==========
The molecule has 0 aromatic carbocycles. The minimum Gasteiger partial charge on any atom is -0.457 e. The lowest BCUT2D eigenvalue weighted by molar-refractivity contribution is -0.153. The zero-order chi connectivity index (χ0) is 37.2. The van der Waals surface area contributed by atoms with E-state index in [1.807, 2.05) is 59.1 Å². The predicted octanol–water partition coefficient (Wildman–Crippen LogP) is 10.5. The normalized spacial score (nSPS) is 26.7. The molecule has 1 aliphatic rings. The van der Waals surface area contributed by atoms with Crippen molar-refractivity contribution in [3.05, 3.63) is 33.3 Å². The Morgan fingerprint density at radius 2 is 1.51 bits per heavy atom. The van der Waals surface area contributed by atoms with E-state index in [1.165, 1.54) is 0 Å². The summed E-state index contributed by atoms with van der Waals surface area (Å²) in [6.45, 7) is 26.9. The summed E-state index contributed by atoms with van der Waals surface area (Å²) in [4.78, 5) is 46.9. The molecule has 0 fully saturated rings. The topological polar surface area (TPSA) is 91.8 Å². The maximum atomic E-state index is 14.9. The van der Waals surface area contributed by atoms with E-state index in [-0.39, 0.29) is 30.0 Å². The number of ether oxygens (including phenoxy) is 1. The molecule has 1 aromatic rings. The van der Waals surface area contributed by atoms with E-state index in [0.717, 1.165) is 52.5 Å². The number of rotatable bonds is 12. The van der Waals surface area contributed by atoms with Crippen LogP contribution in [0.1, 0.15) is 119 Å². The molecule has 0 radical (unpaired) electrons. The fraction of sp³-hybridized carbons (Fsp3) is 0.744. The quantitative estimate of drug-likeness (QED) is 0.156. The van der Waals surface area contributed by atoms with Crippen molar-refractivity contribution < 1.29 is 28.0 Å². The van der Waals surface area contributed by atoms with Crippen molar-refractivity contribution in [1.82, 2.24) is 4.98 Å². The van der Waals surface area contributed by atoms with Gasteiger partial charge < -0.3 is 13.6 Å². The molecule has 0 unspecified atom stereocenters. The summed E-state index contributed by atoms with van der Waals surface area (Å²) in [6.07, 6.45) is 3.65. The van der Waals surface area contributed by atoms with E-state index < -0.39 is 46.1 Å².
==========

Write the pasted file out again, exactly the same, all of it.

The molecule has 0 aromatic carbocycles. The minimum Gasteiger partial charge on any atom is -0.457 e. The lowest BCUT2D eigenvalue weighted by molar-refractivity contribution is -0.153. The zero-order chi connectivity index (χ0) is 37.2. The van der Waals surface area contributed by atoms with E-state index in [1.807, 2.05) is 59.1 Å². The predicted octanol–water partition coefficient (Wildman–Crippen LogP) is 10.5. The normalized spacial score (nSPS) is 26.7. The molecule has 1 aliphatic rings. The van der Waals surface area contributed by atoms with Crippen molar-refractivity contribution in [3.05, 3.63) is 33.3 Å². The Morgan fingerprint density at radius 2 is 1.51 bits per heavy atom. The van der Waals surface area contributed by atoms with E-state index in [1.165, 1.54) is 0 Å². The summed E-state index contributed by atoms with van der Waals surface area (Å²) in [6.45, 7) is 26.9. The summed E-state index contributed by atoms with van der Waals surface area (Å²) in [4.78, 5) is 46.9. The molecule has 0 fully saturated rings. The topological polar surface area (TPSA) is 91.8 Å². The maximum atomic E-state index is 14.9. The van der Waals surface area contributed by atoms with E-state index in [-0.39, 0.29) is 30.0 Å². The number of ether oxygens (including phenoxy) is 1. The molecule has 1 aromatic rings. The van der Waals surface area contributed by atoms with E-state index in [0.717, 1.165) is 52.5 Å². The number of rotatable bonds is 12. The van der Waals surface area contributed by atoms with Crippen LogP contribution in [0.1, 0.15) is 119 Å². The molecule has 0 radical (unpaired) electrons. The fraction of sp³-hybridized carbons (Fsp3) is 0.744. The quantitative estimate of drug-likeness (QED) is 0.156. The van der Waals surface area contributed by atoms with Crippen molar-refractivity contribution < 1.29 is 28.0 Å². The van der Waals surface area contributed by atoms with Crippen molar-refractivity contribution in [1.82, 2.24) is 4.98 Å². The van der Waals surface area contributed by atoms with Gasteiger partial charge < -0.3 is 13.6 Å². The molecule has 0 unspecified atom stereocenters. The summed E-state index contributed by atoms with van der Waals surface area (Å²) in [6.07, 6.45) is 3.65. The van der Waals surface area contributed by atoms with E-state index < -0.39 is 46.1 Å².